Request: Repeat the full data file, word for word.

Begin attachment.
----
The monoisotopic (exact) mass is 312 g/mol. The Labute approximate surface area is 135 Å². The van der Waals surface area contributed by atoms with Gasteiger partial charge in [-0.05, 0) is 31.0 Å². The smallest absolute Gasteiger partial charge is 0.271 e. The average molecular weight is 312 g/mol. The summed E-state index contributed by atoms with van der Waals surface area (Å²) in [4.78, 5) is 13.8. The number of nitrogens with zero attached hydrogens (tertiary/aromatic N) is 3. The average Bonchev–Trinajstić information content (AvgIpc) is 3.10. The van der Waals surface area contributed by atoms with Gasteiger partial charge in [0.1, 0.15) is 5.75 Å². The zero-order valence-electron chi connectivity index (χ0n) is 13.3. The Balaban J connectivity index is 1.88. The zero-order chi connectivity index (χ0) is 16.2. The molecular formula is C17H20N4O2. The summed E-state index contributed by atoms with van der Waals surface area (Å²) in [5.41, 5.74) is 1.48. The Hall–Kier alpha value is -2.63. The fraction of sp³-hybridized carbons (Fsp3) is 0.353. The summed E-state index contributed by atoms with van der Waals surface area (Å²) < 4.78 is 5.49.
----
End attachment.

The monoisotopic (exact) mass is 312 g/mol. The Labute approximate surface area is 135 Å². The van der Waals surface area contributed by atoms with Gasteiger partial charge in [-0.05, 0) is 31.0 Å². The smallest absolute Gasteiger partial charge is 0.271 e. The average molecular weight is 312 g/mol. The summed E-state index contributed by atoms with van der Waals surface area (Å²) in [4.78, 5) is 13.8. The number of nitrogens with zero attached hydrogens (tertiary/aromatic N) is 3. The average Bonchev–Trinajstić information content (AvgIpc) is 3.10. The van der Waals surface area contributed by atoms with Gasteiger partial charge in [0.1, 0.15) is 5.75 Å². The zero-order valence-electron chi connectivity index (χ0n) is 13.3. The Balaban J connectivity index is 1.88. The zero-order chi connectivity index (χ0) is 16.2. The molecular formula is C17H20N4O2. The summed E-state index contributed by atoms with van der Waals surface area (Å²) in [5.41, 5.74) is 1.48. The Hall–Kier alpha value is -2.63. The fraction of sp³-hybridized carbons (Fsp3) is 0.353. The summed E-state index contributed by atoms with van der Waals surface area (Å²) < 4.78 is 5.49.